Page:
Guidelines for Security and Working from Home
If you are bringing home confidential work information or using a personal device to save important company information, always be sure to seek the appropriate approval. Your company should be aware of what information you have access to from home and on your own devices. You should have a clear and concise reason and purpose for needing the confidential information at home.
It is also recommended that companies enact policies regarding working from outside the office with secure and confidential information. Depending on the size of the company, the IT and legal department should be highly involved with these policies. Many times, purchasing online training products from a company, such as Global Learning Systems, will help employees learn how to identify and avoid threats, while ensuring compliance is met and data is secure.
Once you have approval to use such information when working outside of the office, you should keep all of your work and personal devices with confidential information on them locked, password protected, and appropriately and safely stored away when you are not using them.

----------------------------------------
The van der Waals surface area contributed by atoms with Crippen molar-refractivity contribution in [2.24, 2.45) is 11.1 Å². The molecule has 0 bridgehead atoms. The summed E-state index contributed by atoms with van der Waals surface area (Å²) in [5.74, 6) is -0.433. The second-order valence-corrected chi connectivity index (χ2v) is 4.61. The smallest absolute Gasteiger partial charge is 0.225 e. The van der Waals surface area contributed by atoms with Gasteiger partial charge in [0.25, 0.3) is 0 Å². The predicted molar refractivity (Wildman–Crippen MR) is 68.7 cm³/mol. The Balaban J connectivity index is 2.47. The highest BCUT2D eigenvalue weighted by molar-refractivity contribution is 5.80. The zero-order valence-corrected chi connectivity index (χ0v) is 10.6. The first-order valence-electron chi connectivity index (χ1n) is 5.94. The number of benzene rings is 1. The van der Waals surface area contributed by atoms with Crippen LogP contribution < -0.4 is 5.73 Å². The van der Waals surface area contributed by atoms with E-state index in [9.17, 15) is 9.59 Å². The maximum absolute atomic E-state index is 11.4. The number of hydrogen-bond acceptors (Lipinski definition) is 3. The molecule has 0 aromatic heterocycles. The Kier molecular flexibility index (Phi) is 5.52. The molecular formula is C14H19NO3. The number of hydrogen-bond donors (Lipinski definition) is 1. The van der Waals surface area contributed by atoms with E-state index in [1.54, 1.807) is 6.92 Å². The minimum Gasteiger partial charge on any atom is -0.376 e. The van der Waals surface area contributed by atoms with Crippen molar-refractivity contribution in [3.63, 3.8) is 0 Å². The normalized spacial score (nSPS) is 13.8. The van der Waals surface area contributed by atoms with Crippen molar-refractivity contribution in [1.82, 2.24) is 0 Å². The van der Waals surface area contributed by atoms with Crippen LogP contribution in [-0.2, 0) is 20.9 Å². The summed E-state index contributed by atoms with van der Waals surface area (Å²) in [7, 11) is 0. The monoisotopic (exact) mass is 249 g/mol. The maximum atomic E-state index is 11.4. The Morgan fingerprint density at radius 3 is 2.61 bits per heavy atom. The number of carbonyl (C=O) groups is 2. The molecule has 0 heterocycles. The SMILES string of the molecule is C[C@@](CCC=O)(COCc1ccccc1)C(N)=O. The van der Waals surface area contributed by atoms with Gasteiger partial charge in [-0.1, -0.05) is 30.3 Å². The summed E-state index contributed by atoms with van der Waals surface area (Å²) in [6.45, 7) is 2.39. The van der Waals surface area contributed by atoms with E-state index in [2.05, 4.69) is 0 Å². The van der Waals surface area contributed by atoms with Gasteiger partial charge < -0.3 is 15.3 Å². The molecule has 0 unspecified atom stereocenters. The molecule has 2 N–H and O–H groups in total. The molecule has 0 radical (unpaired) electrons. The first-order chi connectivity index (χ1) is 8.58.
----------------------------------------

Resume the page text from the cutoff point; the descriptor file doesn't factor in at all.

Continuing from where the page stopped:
You should also set up security measures from your home computer and Internet to protect confidential work and personal information. If your company has an IT department, they may be able to help with this and make sure that your system is up to date with its firewalls and protection or security system. In addition, be sure that no one in your home has access to your work log in information, such as usernames and passwords. Confidential information should not be stored on flash drives or other small portable storage devices, as these are easily lost and can be quickly stolen, causing a compromise of the information.